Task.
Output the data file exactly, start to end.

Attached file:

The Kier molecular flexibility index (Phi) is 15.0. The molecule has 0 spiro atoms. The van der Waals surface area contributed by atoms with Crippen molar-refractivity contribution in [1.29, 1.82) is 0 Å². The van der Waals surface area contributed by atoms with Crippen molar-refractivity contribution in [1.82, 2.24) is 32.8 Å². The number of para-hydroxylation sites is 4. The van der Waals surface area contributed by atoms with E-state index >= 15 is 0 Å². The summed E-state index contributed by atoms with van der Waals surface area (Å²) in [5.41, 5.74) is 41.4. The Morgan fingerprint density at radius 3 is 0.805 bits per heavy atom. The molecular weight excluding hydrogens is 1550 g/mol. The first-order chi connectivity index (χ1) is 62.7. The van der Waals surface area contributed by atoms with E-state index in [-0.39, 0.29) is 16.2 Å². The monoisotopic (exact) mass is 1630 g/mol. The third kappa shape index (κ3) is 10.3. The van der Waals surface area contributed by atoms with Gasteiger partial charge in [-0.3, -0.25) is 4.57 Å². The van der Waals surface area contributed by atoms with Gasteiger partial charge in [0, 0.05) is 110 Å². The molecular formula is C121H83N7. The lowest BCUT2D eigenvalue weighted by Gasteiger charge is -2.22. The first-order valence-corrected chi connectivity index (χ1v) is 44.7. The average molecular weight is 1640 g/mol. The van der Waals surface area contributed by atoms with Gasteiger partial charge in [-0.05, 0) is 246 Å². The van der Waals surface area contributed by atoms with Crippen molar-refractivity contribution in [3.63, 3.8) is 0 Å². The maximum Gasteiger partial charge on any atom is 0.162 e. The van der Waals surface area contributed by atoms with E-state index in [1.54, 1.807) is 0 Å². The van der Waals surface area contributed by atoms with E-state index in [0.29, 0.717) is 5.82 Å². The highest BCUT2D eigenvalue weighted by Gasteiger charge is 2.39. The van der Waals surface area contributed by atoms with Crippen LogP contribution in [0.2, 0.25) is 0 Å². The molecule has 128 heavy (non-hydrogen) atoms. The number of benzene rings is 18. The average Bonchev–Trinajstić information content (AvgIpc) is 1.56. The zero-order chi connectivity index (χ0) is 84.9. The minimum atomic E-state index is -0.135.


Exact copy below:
The Kier molecular flexibility index (Phi) is 15.0. The molecule has 0 spiro atoms. The van der Waals surface area contributed by atoms with Crippen molar-refractivity contribution in [1.29, 1.82) is 0 Å². The van der Waals surface area contributed by atoms with Crippen molar-refractivity contribution in [1.82, 2.24) is 32.8 Å². The number of para-hydroxylation sites is 4. The van der Waals surface area contributed by atoms with E-state index >= 15 is 0 Å². The summed E-state index contributed by atoms with van der Waals surface area (Å²) in [5.41, 5.74) is 41.4. The Morgan fingerprint density at radius 3 is 0.805 bits per heavy atom. The molecular weight excluding hydrogens is 1550 g/mol. The first-order chi connectivity index (χ1) is 62.7. The van der Waals surface area contributed by atoms with E-state index in [-0.39, 0.29) is 16.2 Å². The monoisotopic (exact) mass is 1630 g/mol. The third kappa shape index (κ3) is 10.3. The van der Waals surface area contributed by atoms with Gasteiger partial charge in [-0.3, -0.25) is 4.57 Å². The van der Waals surface area contributed by atoms with Gasteiger partial charge in [0, 0.05) is 110 Å². The molecular formula is C121H83N7. The lowest BCUT2D eigenvalue weighted by Gasteiger charge is -2.22. The first-order valence-corrected chi connectivity index (χ1v) is 44.7. The average molecular weight is 1640 g/mol. The van der Waals surface area contributed by atoms with Gasteiger partial charge in [-0.05, 0) is 246 Å². The van der Waals surface area contributed by atoms with Crippen molar-refractivity contribution in [3.63, 3.8) is 0 Å². The maximum Gasteiger partial charge on any atom is 0.162 e. The van der Waals surface area contributed by atoms with E-state index in [1.54, 1.807) is 0 Å². The van der Waals surface area contributed by atoms with E-state index in [0.29, 0.717) is 5.82 Å². The highest BCUT2D eigenvalue weighted by Gasteiger charge is 2.39. The van der Waals surface area contributed by atoms with Crippen LogP contribution in [0.2, 0.25) is 0 Å². The molecule has 128 heavy (non-hydrogen) atoms. The number of benzene rings is 18. The average Bonchev–Trinajstić information content (AvgIpc) is 1.56. The zero-order chi connectivity index (χ0) is 84.9. The minimum atomic E-state index is -0.135.